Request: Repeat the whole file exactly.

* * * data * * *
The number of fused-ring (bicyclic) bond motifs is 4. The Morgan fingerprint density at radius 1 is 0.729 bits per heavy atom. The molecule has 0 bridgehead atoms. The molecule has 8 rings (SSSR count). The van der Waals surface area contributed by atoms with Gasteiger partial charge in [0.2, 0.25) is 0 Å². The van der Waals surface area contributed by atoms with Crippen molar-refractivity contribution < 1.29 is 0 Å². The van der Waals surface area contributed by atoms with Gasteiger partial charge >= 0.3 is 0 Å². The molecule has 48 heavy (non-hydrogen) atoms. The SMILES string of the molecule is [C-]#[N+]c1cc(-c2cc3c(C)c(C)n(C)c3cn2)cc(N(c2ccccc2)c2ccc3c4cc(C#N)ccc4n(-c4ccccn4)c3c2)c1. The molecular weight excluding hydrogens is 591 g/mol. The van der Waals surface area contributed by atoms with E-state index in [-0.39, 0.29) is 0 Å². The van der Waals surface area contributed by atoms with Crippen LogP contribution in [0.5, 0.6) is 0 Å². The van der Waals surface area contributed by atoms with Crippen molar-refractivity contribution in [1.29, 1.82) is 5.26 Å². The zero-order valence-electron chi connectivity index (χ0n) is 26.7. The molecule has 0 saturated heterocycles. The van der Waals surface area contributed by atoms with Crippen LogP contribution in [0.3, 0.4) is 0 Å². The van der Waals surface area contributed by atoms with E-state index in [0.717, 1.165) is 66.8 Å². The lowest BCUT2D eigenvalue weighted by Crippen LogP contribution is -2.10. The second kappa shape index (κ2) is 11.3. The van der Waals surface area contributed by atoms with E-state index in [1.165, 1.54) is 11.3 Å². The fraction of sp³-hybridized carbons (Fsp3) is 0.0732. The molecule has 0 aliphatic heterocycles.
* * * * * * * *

The number of fused-ring (bicyclic) bond motifs is 4. The Morgan fingerprint density at radius 1 is 0.729 bits per heavy atom. The molecule has 0 bridgehead atoms. The molecule has 8 rings (SSSR count). The van der Waals surface area contributed by atoms with Gasteiger partial charge in [0.2, 0.25) is 0 Å². The van der Waals surface area contributed by atoms with Crippen molar-refractivity contribution < 1.29 is 0 Å². The van der Waals surface area contributed by atoms with Gasteiger partial charge >= 0.3 is 0 Å². The molecule has 48 heavy (non-hydrogen) atoms. The SMILES string of the molecule is [C-]#[N+]c1cc(-c2cc3c(C)c(C)n(C)c3cn2)cc(N(c2ccccc2)c2ccc3c4cc(C#N)ccc4n(-c4ccccn4)c3c2)c1. The molecular weight excluding hydrogens is 591 g/mol. The van der Waals surface area contributed by atoms with E-state index in [-0.39, 0.29) is 0 Å². The van der Waals surface area contributed by atoms with Crippen LogP contribution in [0.5, 0.6) is 0 Å². The van der Waals surface area contributed by atoms with Crippen molar-refractivity contribution in [1.29, 1.82) is 5.26 Å². The zero-order valence-electron chi connectivity index (χ0n) is 26.7. The molecule has 0 saturated heterocycles. The van der Waals surface area contributed by atoms with Crippen LogP contribution in [0.3, 0.4) is 0 Å². The van der Waals surface area contributed by atoms with E-state index in [0.717, 1.165) is 66.8 Å². The lowest BCUT2D eigenvalue weighted by Crippen LogP contribution is -2.10. The second kappa shape index (κ2) is 11.3. The van der Waals surface area contributed by atoms with E-state index in [1.165, 1.54) is 11.3 Å². The fraction of sp³-hybridized carbons (Fsp3) is 0.0732. The molecule has 0 aliphatic heterocycles.